July 14, 2018
In today's BrokeAndBroker.com Blog, we feature a FINRA arbitration in which a public customer seeks at least $2 million in damages against Raymond James. As is often the case in such sales-practices disputes, unnamed registered representatives are required to disclose on their industry records the customer's allegations. If the customers prevail with their claims, then the registered reps sort of get what's coming to them. If the customers fail, the reps are forced to pursue FINRA's time consuming and expensive expungement process. As today's case demonstrates, FINRA's version of mandatory customer and intra-industry arbitration is often unfair and seems little more than a Mickey Mouse profit-center for the self-regulatory-organization.
As the BrokeAndBroker.com Blog has covered in the past and apparently will continue to cover into the future, we got another registered rep who figures that customer service includes saving his customers the time and inconvenience of actually signing on the dotted line. In this digital age, you'd sort of think that those taking the old signature short-cut would scan a customer's signature and affix it onto a PDF document. On the other hand, as evidenced in today's featured FINRA regulatory settlement, some folks are old-school and on this throwback Thursday, we got an old-fashioned bit of cut-and-paste and an even more prehistoric tracing! Which makes me wonder when someone will pull out a sheet of carbon paper or, who knows, maybe send me something via fax.
We've all been there. That moment when we pondered whether to do or not to do something that we knew was wrong but, hey, not all that wrong and, c'mon, who the hell is going to find out? There were benefits to consider. There were costs to weigh. We attempted to calculate whether right outweighed wrong but, oh my, the dollar signs flashed and the thrill of ragin' against the machine got a hold of our moral compass, and, crap, everything froze and all we could do was hold down the power switch and hope the re-boot would work. For the lucky among us, after our brain temporarily shut down and we re-booted, we were safely returned to the last restore point with no harm. We swore on everything holy that we would never, ever make such a stupid mistake again. For the unlucky among us, there was no reboot other than the dreaded blue screen and a hopelessly corrupted BIOS -- and to make matters worse, we never bothered to make a back-up. In a recent FINRA regulatory settlement, we come across one associated person with a penchant for travel and an operating system that crashed and never got its owner back to a safe restore point.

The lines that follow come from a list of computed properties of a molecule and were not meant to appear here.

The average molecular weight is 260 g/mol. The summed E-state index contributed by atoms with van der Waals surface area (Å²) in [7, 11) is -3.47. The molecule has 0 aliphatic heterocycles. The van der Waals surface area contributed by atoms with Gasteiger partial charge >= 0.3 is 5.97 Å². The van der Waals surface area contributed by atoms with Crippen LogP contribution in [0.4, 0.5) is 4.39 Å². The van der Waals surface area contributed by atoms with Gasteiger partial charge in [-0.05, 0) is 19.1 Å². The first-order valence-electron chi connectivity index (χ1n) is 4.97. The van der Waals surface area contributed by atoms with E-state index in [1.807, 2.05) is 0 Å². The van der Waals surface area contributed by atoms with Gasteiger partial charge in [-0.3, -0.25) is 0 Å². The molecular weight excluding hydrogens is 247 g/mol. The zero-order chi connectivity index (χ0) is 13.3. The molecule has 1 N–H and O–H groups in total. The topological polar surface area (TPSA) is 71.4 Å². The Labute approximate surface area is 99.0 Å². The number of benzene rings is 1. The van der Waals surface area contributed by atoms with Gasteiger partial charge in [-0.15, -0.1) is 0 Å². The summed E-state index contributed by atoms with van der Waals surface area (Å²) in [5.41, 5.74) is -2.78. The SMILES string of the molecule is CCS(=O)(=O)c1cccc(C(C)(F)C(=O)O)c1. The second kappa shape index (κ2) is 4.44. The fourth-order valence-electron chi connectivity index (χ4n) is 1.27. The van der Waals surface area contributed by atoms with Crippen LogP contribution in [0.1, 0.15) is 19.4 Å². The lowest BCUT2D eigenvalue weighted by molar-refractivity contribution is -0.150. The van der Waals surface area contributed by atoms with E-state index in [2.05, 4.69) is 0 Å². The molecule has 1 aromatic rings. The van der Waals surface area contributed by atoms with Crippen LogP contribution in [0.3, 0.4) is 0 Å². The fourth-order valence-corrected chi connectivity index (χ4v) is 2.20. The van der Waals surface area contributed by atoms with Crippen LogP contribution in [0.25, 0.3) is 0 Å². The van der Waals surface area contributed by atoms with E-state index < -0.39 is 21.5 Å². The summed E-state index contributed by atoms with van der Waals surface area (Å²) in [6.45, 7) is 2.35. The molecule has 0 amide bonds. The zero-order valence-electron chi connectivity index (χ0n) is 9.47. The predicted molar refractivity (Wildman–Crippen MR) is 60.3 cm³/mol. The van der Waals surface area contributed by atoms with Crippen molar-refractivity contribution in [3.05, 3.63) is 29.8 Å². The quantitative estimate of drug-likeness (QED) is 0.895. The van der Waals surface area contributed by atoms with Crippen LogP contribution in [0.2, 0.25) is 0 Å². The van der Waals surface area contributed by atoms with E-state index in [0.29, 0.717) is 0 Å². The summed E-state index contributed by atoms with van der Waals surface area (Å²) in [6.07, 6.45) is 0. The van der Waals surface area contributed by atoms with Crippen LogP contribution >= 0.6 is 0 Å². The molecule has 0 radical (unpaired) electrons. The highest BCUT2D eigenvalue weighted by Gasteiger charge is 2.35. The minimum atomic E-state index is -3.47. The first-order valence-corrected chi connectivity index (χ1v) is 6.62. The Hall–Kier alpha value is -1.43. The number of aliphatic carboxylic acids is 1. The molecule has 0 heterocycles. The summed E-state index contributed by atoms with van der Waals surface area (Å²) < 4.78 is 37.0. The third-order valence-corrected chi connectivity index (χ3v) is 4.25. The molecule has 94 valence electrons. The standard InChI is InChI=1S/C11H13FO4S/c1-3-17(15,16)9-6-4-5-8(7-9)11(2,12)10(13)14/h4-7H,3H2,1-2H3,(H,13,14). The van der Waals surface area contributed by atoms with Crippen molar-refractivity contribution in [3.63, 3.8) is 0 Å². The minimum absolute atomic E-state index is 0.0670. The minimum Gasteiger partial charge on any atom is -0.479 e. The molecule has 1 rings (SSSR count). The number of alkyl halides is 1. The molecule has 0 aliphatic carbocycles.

Stockbrokers Victimized By Customer Imposter And FINRA Fees And Charges (BrokeAndBroker.com Blog)
FINRA continues to have a hard time understanding the concept of "victim." In a recent FINRA expungement arbitration, two stockbrokers were victimized by complaints falsely filed against them by an imposter. Given that the customer repudiated the complaints, there isn't much dispute about them being bona fide. You'd sort of think that FINRA would have a procedure to quickly and without cost secure the expungement of such bogus complaints from a stockbroker's record. After reading today's featured BrokeAndBroker.com Blog case, you may wish to re-think your concepts of fair and reasonable.
Morgan Stanley Broker Wins Expungement After Firm Settled With Customer (BrokeAndBroker.com Blog)
http://www.brokeandbroker.com/4063/finra-arbitration-options/Among any group of litigators in any industry is an unwritten book about lawyers and law firms that we somewhat derogatorily refer to as "settlers." No . . . we're not talking about the Wild West and those who trekked by wagon train. We're talking about folks who cave in after giving you the impression that they will fight to the bitter end. If the settler is part of the Defense Bar, we often say that dealing with such a lawyer or law firm is akin to backing up a Brinks truck and loading it up. If we're referring to the Claimant Bar, we often jokingly characterize such settlers as lawyers or law firms who turn a $1 million case into a $10,000 settlement. In order to get good settlements for your clients, you need to develop the reputation of going to the mat and to verdict. You need to be known as someone who is willing to try a case to the proverbial bitter end. You don't need to win the case but you need to leave your opponent coughing up blood and with sore ribs so that your opponent is not all that crazy for a re-match. In a recent FINRA public customer arbitration, Morgan Stanley settled with the claimants. It may have been a cheap price to pay and a wonderful result for the brokerage firm. Then again, when you read the arbitrators' analysis of the customers' case, you sort of wonder whether Morgan Stanley just doesn't have the stomach for a game of high-stakes litigation poker. In the bare knuckle, no-holds-barred world of Wall Street, you sure as hell better earn the rep as a Street Fightin' Man!